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Estate Agent & elderly parents

(22 Posts)

Oh, that's nasty.

We get leaflets through the door asking us to consider selling all the time - we do not live in a nice period property and indeed we rent so it's utterly pointless - but I think that is as far as it should go. I think this is deliberately taking advantage of elderly people. It makes me shudder to think how my granny would have reacted to something like this when she was beginning to get confused. She'd have been horribly upset and would probably have thought either that we were trying to make her sell her home, or that she'd called the estate agent in and then forgotten it. sad

I just think there should be a responsibility not to prey on elderly people like this. Banks do it too. It's disgusting.

Tulahoob Mon 18-Feb-13 08:43:01

It seems that these days Estate Agents think they are God-like and can do as they please.

A friend of mine recently put her house on the market and the agents tried to impose a condition that only buyers that were getting a mortgage through their (not impartial) mortgage advisor could view the house and offer on it. My friend told them where to go, and said that she was happy for anyone to view, regardless of where they were getting their mortgage from.

Sparklingbrook Mon 18-Feb-13 07:59:47

That's dreadful. And they have no right to take photos of the house do they?

HollyBerryBush Mon 18-Feb-13 07:46:56

Is this a new phenomenon in parts of the country? we certainly get nothing like that round these parts. The odd leaflet and thats about it.

Tailtwister Mon 18-Feb-13 07:40:18

I wouldn't like this either OP. Your parents may live in a desirable property, but they should be able to go about their lives without people hassling them to sell their house.

We had the same problem with my father. Properties rarely come up for sale in his street and he had a string of people coming to the door asking about the house. He has lived there for over 40 years and says he'll be leaving when he's carried out!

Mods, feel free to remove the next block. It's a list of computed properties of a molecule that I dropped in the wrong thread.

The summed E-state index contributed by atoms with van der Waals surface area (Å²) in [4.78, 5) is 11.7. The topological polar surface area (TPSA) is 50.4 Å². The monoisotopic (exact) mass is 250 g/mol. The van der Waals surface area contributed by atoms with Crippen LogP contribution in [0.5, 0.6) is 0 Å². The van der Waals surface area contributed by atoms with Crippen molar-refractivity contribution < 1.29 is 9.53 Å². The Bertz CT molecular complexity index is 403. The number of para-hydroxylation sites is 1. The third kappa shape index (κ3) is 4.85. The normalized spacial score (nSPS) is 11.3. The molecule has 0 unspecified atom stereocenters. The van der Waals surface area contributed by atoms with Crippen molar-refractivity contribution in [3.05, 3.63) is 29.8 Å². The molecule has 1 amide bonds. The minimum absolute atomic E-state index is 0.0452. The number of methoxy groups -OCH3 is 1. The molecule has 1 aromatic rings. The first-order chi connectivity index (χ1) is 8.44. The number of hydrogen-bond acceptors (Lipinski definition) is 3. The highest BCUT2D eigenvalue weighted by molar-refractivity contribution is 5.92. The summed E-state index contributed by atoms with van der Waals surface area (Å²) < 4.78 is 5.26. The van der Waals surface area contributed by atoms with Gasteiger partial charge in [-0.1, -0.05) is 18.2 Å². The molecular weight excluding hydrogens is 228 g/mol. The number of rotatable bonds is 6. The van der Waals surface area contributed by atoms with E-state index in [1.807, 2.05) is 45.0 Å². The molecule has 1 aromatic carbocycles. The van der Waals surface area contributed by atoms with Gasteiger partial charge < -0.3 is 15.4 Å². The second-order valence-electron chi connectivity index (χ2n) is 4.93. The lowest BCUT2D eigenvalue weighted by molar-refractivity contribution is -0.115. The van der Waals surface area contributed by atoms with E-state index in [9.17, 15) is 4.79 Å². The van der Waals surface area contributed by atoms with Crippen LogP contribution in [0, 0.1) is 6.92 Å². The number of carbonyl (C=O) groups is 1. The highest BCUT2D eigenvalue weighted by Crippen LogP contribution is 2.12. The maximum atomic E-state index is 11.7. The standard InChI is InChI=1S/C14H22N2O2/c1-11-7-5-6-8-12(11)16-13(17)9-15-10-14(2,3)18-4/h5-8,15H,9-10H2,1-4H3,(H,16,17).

Bilbobagginstummy Mon 18-Feb-13 07:05:46

It might be ok in whatever country you are in (you talk about real estate which is not a British term), but not in the UK.

The very most that us ok is putting a note through someone's door. The agent is being outrageously aggressive!

MidniteScribbler Sun 17-Feb-13 22:46:22

I don't see that they have really done anything wrong. Marketing and cold calling is part of real estate, and if the property is desirable, then people may have been asking about that type of property in the area. A real estate agent isn't doing their job if they then don't try and find that sort of property. I currently have an agent looking for property for me in a specific area, and I hope they are actively trying to find it, not just waiting for it to fall in to their laps.

Satellite photos are easily available online, and if they haven't physically entered the property to take photos, then they haven't done anything wrong there either. She wasn't rude or pushy, you're parents invited her in and offered her a drink. She presumably left without forcing them to sign anything. The marketing material is easy to put together. You could give me any address anywhere and I'd probably be able to figure out an average market value based on websites which list previous sales, current sales, local demographics, etc. It's not rocket science, anyone can do that themselves.

Your parents are within their rights to say "no, we're not interested, please don't come back" and if she kept hounding them, then she would be out of line and you should definitely complain. But for now, she's not doing anything wrong at all.

cozietoesie Sun 17-Feb-13 22:21:31

Go t9 the local press.

currentbuns Sun 17-Feb-13 22:12:09

No, it's not Bridgfords, it's another company. What you went through sounds dreadful though. I once had an EA around (another company again) to give me a quote when I wanted to rent out my old house. I didn't sign anything or agree to let him manage the property, but he went ahead and listed it for rent in the agency's window - complete with photos he'd taken (ostensibly as an aide memoire) when I was showing him around the house. I only realised when a friend told me she'd seen the advert.

ChairmanWow Sun 17-Feb-13 21:32:37